Were any of the bible writers a Gentile ?

by smiddy 9 Replies latest watchtower bible

  • smiddy
  • smiddy

    Dont you just hate it when you push the wrong button ?

    Obviously , most , if not all the bible writers were jewish , so my question here really is , isnt the whole set of books heavily biased towards jewish thought and philosophy of the time ? And for reasons other than religous are taken over by politicians/millitarists with their own agenda ?

    With the end result today we have christian nations , a jewish nation , and Islamic nations , all with their roots in these same writings of thousands of years ago at loggerheads with each other , while the innocents suffer.


  • Bobcat

    Luke was most likely a Gentile - Colossians 4:10-14 (NWT)

    • (Colossians 4:10-14) 10 Ar·is·tar′chus my fellow captive sends YOU his greetings, and so does Mark the cousin of Bar′na·bas, (concerning whom YOU received commands to welcome him if ever he comes to YOU,) 11 and Jesus who is called Justus, these being of those circumcised. Only these are my fellow workers for the kingdom of God, and these very ones have become a strengthening aid to me. 12 Ep′a·phras, who is from among YOU, a slave of Christ Jesus, sends YOU his greetings, always exerting himself in YOUR behalf in [his] prayers, that YOU may finally stand complete and with firm conviction in all the will of God. 13 I indeed bear him witness that he puts himself to great effort in behalf of YOU and of those at La·o·di·ce′a and of those at Hi·e·rap′o·lis. 14 Luke the beloved physician sends YOU his greetings, and so does De′mas.

    If Luke was the writer of Luke, Acts, and Hebrews, that makes him the writer of roughly 27% of the NT.


  • Doug Mason
    Doug Mason

    No one knows who wrote the Gospels, although we can be certain that the Matthew Gospel was written by people with a Jewish background.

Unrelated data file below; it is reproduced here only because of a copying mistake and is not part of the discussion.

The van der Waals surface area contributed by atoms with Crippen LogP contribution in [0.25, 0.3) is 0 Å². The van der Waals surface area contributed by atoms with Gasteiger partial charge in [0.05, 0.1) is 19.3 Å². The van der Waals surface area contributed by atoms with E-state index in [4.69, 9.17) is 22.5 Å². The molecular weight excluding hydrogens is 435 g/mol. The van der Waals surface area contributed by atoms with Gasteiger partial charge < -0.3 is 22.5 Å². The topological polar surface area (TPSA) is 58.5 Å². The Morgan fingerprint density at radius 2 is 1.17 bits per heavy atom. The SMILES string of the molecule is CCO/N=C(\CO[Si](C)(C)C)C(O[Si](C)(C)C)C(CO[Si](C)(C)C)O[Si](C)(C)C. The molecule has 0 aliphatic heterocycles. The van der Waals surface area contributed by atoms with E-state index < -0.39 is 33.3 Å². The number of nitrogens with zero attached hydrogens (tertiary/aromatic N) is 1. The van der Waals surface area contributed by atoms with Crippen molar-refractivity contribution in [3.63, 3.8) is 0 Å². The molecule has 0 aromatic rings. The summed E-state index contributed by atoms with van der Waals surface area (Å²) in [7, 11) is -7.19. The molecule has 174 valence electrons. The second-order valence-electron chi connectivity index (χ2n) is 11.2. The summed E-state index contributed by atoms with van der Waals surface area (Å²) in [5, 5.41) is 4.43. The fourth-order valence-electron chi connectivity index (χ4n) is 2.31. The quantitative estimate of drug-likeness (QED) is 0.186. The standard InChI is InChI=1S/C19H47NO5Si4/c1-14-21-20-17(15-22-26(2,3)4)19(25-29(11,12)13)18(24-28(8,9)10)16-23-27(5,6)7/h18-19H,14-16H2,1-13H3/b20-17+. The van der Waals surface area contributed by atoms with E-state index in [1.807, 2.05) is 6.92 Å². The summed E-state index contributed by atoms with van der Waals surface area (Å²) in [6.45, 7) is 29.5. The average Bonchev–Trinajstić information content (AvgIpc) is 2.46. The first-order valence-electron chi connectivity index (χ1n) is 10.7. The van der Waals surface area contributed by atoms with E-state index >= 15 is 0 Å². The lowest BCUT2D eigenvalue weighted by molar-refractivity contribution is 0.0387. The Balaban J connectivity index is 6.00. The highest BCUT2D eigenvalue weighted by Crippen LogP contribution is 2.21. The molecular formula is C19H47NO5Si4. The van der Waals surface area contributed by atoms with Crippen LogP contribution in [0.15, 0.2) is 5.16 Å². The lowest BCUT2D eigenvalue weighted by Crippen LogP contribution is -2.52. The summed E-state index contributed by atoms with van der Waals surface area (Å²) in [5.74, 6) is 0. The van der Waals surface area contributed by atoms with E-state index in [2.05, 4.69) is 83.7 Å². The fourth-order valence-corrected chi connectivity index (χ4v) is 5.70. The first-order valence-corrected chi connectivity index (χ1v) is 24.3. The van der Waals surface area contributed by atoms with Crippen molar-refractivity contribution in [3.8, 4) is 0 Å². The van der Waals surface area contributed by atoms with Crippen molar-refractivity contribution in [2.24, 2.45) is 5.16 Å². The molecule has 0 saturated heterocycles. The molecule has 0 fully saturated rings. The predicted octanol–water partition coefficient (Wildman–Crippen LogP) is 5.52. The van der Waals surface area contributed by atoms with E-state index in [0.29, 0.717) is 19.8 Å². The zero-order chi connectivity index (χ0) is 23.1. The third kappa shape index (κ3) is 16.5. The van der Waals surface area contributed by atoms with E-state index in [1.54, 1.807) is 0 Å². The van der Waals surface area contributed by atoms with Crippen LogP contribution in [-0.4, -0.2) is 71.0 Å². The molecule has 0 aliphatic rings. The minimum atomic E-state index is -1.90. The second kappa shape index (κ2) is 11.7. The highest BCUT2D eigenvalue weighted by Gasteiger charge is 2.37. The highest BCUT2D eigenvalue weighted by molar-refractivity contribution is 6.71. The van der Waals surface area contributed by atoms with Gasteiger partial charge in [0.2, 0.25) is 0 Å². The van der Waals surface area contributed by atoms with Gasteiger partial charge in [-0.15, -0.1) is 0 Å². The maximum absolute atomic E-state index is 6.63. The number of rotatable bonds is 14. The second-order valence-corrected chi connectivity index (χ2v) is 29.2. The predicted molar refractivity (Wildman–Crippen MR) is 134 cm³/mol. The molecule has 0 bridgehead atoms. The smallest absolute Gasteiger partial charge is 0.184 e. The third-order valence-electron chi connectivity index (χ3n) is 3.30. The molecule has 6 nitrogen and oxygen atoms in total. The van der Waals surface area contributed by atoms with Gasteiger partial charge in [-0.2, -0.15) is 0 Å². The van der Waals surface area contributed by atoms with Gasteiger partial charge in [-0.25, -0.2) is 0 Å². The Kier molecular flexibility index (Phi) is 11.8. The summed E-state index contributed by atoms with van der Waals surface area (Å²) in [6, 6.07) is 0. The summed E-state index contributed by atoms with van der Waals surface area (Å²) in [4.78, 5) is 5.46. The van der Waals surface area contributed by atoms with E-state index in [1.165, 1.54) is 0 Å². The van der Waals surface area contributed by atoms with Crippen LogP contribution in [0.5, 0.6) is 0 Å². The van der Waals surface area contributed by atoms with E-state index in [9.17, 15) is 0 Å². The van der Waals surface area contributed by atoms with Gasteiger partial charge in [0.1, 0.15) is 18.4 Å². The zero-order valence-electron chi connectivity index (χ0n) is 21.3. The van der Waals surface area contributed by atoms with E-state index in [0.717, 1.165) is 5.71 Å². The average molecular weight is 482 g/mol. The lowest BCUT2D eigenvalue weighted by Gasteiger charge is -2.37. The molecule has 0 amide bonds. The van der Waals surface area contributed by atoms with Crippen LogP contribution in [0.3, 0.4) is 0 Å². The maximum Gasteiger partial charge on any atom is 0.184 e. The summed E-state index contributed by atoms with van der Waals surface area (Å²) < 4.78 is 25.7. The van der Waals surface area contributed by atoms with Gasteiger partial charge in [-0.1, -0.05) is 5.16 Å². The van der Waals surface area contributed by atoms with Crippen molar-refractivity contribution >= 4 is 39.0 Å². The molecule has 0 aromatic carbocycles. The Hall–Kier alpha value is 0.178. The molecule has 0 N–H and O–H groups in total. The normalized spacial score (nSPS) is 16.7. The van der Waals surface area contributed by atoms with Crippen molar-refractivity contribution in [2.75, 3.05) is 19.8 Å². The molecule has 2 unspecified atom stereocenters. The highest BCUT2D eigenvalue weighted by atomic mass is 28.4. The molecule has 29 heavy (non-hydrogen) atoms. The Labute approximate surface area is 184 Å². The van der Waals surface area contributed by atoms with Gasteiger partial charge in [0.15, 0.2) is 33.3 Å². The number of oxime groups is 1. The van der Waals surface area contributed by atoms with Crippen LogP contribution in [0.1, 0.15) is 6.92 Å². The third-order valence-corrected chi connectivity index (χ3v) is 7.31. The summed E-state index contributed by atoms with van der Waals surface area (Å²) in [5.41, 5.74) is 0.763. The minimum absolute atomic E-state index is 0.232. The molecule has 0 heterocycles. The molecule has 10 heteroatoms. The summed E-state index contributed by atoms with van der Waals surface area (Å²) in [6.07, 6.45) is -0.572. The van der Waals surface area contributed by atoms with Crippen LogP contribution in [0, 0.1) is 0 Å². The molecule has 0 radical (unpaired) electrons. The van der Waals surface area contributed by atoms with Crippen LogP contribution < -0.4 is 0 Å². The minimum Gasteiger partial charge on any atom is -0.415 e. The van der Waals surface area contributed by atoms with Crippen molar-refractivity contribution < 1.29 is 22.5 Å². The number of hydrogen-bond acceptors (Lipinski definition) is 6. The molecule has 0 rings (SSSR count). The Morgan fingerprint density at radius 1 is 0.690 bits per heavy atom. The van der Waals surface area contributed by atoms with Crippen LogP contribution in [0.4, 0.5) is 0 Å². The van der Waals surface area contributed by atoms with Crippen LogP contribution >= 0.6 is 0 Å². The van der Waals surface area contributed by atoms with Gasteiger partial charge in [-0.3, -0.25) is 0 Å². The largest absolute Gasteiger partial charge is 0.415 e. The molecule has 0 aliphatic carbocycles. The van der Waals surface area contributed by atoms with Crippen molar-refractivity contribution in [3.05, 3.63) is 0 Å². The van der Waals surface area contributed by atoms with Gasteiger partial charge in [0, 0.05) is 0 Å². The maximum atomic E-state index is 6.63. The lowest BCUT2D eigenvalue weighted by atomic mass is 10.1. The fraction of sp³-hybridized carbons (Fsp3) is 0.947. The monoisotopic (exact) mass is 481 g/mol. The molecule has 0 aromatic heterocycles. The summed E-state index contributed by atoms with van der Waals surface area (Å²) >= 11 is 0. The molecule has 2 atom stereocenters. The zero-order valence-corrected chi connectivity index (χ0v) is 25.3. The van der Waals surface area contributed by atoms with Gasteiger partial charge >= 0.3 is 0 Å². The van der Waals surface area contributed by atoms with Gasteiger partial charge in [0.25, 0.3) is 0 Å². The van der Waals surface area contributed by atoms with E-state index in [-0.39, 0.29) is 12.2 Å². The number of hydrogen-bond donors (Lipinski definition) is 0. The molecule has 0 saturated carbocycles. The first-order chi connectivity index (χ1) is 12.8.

Likewise, the authors of several letters attributed to Paul were written by unknown authors. Paul, of course was of the diaspora and he had no affiliation with the community at Jerusalem. He shows this at Galatians, despite the religious fiction written by "Luke".

    No one knows who wrote 1 Peter and 2 Peter, the latter most likely written about 100 years after Peter's death. The latter is an exposition of Jude, which in turn is based on 1 Enoch (a book commonly used throughout the NT). The author of Revelation is not known but he was definitely had a strong Jewish background.

    The people who decided which writings would be accepted as Christian Scriptures and hence form the NT were not Jewish.

    Each writing had to reflect the culture of the community that produced it. None of these original texts exists, and those texts we are left with have been modified to include the views and opinions of successive copiers and their communities. Thus we need to identify the idioms, understandings, religious and secular politics, geography, interplay with neighbouring communities at each time, and so on.

    Further, when we come to the NT writings, the feature known as Pesher comes into play. This term, which finds its genesis in the Dead Sea community, says "this is that", applying Scripture to their own times while totally disregarding the original context of the text. We see this practice in Jesus' "explanations", as well as in Paul's and Luke's. Today, we see the WTS employ this method, when they say that the Scriptures which were written thousands of years ago, are speaking of them. This, I believe, is the reason they reject Higher Criticism while at the same time as accepting Lower Criticism.